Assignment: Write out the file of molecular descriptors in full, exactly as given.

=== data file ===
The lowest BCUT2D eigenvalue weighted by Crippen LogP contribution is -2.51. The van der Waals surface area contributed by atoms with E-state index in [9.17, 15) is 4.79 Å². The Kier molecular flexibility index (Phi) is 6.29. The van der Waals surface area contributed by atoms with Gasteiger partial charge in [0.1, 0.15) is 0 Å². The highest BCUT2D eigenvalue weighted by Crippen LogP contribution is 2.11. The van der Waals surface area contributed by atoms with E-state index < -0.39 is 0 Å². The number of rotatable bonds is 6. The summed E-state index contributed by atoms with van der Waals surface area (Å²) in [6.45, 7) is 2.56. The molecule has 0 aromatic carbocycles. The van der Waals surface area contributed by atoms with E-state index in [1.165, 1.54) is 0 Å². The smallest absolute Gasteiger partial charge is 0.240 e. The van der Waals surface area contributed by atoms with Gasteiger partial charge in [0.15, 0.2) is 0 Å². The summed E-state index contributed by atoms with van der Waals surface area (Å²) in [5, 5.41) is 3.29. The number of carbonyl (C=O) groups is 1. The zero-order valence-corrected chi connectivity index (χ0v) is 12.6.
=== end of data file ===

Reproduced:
The lowest BCUT2D eigenvalue weighted by Crippen LogP contribution is -2.51. The van der Waals surface area contributed by atoms with E-state index in [9.17, 15) is 4.79 Å². The Kier molecular flexibility index (Phi) is 6.29. The van der Waals surface area contributed by atoms with Gasteiger partial charge in [0.1, 0.15) is 0 Å². The highest BCUT2D eigenvalue weighted by Crippen LogP contribution is 2.11. The van der Waals surface area contributed by atoms with E-state index < -0.39 is 0 Å². The number of rotatable bonds is 6. The summed E-state index contributed by atoms with van der Waals surface area (Å²) in [6.45, 7) is 2.56. The molecule has 0 aromatic carbocycles. The van der Waals surface area contributed by atoms with E-state index in [1.165, 1.54) is 0 Å². The smallest absolute Gasteiger partial charge is 0.240 e. The van der Waals surface area contributed by atoms with Gasteiger partial charge in [0.15, 0.2) is 0 Å². The summed E-state index contributed by atoms with van der Waals surface area (Å²) in [5, 5.41) is 3.29. The number of carbonyl (C=O) groups is 1. The zero-order valence-corrected chi connectivity index (χ0v) is 12.6.